We have forgotten Tata's lessons
This week 30 years ago, I was honoured to receive the Nobel peace prize. The prize acknowledged the worth of countless thousands of my compatriots engaged in a righteous struggle against institutionalised racism and violence in South Africa.
Ten years later, the battle was over – or so we thought – as Nelson Mandela swept to power in our first democratic election, and we set about building a new country on a foundation of human rights, nonracialism, reconciliation and justice.
Our relatively peaceful transition, from pariah state to a darling of the world, bordered on miraculous.
We were the Rainbow People of God.
For a period, it felt to many of us that we could achieve anything we set out to do, that if we reached for the sky we would literally touch it.
We dismantled apartheid laws, developed a modern and inclusive Constitution and quickly assembled world rugby and continental football crowns. We created a Truth and Reconciliation Commission to deal with the trauma of the past. And our government started providing services to black people – houses, water, electricity and social security among them.
The feeling of national euphoria that took hold in those early years of our democracy masked the necessity for us to follow through the work of healing a society battered and bruised by centuries of racial division and oppression.
The transformative magnanimity, inclusivity and sense of common purpose that characterised the Mandela presidency seemed to lull us into a false sense of complacency. The reconciliation priority was prematurely downgraded.
Although a handful of black businesspeople have become very wealthy, mechanisms that promised to redistribute the wealth have, to a large extent, failed – and the gap between rich and poor has widened. Too many of our people don’t have jobs. The land reform process has proven sluggish. Our education system is battling to deliver the level of knowledge and skills that can lift our people out of poverty.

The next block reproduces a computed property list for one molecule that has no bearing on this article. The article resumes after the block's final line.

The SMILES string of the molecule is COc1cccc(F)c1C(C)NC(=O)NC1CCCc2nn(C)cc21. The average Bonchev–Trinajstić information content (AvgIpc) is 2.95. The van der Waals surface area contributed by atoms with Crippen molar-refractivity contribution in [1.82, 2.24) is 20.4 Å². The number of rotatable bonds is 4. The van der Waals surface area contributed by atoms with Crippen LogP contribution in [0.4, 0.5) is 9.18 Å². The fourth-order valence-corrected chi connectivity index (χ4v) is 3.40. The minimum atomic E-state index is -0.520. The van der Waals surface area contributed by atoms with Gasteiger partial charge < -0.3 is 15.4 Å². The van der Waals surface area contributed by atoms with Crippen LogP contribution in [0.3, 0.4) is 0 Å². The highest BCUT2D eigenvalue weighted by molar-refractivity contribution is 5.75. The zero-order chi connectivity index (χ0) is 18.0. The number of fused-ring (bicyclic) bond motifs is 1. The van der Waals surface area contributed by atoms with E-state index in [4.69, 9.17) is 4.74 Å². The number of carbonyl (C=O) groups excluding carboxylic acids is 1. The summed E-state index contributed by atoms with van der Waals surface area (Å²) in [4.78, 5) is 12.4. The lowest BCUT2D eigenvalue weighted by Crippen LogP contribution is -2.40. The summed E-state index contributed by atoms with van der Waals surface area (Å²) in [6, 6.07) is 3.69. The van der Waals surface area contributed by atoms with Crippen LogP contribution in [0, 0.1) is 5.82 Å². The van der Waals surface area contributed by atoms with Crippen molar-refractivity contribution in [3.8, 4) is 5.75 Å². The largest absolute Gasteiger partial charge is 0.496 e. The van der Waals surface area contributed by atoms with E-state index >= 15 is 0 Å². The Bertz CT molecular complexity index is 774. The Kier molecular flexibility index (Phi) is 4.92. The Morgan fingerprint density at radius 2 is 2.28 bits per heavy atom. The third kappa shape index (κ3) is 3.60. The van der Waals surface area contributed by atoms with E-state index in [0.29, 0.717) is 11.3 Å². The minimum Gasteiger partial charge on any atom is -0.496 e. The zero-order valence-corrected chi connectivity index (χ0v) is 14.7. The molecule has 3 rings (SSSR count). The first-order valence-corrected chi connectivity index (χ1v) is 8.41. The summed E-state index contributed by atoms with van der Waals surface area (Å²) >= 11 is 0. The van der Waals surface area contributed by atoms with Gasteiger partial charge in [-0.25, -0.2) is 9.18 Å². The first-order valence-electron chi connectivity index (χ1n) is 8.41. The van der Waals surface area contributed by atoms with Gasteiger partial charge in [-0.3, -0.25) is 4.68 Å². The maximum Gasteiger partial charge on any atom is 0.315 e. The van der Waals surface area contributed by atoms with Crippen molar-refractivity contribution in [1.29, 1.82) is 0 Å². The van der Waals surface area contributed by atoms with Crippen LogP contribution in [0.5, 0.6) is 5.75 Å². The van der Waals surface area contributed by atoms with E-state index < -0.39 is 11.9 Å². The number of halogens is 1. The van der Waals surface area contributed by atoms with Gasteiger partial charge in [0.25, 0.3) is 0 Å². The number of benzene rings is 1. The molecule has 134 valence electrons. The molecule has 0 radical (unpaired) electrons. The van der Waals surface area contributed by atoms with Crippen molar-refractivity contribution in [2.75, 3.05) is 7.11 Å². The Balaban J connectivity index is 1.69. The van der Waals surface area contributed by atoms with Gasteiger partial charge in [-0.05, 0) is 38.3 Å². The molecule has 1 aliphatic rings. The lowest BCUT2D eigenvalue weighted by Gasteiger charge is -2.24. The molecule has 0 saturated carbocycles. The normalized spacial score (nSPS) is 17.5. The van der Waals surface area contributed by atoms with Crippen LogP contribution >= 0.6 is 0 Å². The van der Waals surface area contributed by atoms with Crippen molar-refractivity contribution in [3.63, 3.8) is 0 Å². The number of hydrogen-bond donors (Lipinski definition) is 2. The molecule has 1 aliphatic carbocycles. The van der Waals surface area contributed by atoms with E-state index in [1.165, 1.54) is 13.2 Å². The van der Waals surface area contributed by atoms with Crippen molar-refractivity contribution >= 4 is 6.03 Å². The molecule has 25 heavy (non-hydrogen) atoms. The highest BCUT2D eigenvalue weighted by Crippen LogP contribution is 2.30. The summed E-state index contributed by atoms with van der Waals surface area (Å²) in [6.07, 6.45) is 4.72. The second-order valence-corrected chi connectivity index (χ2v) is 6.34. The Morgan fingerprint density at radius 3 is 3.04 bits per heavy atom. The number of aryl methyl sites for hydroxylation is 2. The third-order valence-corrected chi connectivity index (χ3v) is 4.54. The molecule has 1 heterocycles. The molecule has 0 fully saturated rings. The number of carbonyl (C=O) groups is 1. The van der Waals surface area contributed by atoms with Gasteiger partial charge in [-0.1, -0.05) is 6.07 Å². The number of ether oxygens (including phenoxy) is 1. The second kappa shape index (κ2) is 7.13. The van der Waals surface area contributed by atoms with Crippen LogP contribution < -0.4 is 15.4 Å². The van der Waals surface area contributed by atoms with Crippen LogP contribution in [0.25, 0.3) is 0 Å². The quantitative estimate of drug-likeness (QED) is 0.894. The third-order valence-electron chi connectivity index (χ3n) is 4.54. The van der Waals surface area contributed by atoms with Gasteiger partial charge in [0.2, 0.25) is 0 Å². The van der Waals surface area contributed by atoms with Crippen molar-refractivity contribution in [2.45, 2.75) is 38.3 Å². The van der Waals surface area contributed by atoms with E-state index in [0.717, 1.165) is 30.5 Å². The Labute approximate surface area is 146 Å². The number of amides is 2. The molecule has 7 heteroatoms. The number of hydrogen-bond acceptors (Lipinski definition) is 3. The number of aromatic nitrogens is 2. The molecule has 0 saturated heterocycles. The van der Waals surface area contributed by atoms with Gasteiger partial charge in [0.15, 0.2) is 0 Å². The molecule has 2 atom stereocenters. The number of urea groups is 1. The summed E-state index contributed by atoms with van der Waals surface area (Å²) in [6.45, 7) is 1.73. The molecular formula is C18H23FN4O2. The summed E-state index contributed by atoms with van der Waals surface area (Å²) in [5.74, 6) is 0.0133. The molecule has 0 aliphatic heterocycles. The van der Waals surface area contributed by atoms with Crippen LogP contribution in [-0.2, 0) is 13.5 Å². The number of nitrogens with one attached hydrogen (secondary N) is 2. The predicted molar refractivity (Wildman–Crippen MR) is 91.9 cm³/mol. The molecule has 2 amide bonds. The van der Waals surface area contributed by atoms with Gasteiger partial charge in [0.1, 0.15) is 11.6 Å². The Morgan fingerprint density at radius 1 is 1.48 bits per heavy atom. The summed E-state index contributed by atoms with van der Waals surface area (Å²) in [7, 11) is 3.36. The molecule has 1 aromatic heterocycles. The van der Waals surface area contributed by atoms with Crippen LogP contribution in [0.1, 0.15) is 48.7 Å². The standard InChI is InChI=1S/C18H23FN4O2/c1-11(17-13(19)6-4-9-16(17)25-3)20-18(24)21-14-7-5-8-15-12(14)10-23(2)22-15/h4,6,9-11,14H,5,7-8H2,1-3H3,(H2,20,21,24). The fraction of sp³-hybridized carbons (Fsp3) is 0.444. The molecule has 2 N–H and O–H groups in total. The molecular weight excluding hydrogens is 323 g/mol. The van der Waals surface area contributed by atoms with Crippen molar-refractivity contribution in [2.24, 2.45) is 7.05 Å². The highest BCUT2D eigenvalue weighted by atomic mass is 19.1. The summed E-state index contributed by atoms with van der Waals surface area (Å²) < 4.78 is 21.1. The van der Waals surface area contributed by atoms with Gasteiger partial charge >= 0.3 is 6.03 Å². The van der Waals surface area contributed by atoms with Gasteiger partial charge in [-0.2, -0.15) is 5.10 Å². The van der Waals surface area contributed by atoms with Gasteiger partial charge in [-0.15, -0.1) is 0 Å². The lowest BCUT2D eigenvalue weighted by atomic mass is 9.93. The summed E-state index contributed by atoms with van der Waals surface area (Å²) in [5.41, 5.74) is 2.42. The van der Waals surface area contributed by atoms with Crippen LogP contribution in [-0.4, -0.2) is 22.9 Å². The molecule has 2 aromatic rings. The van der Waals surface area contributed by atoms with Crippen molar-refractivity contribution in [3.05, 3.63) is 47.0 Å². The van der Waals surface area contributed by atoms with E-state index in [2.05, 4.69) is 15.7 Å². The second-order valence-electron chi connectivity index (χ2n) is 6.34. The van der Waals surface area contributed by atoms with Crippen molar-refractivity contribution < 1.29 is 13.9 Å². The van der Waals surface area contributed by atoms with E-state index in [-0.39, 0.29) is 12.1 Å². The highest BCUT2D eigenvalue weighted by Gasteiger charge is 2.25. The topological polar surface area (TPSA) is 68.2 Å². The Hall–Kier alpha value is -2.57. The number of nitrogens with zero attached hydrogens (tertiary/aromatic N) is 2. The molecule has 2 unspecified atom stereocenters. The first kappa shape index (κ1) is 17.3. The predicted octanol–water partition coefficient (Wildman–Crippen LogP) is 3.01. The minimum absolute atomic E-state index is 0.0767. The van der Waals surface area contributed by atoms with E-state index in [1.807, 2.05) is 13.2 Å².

All these factors contribute to retarding the healing of the soul, of the nation, and conspire to create an environment for the intolerable levels of violence and racism that bedevil our society today.
South African media coverage this year has been dominated by allegations of government corruption and maladministration, the judicial inquiry into the mass killing of striking miners at Marikana (which mirrored the worst apartheid police atrocities), and the high-publicity trials of two men for killing the women in their lives (our women and children seem constantly under threat from predator men).
In recent weeks, in Cape Town, we have heard about white men beating up black domestic workers, and urinating from a balcony on to black passers-by. It’s as if we’re in a time warp and have returned to the past.
On acceptance of the peace prize I reflected on the rich bounty God had given South Africa; there were enough of the good things for all to live in dignity. This remains the case.
My plea to my compatriots, to the government and civil society, faith leaders and educators, parents and elders and youth, is to institute programmes and trigger discussions aimed at resuscitating the national spirit of magnanimity and common purpose – and fostering self-esteem and self-worth.
Among Madiba’s greatest gifts to South Africa was the lesson he taught us to see beyond pigmentation, beyond gender, sexual orientation, social status and religious belief – to acknowledge the worth of all people.
That’s where it begins.
God bless our leaders and our people.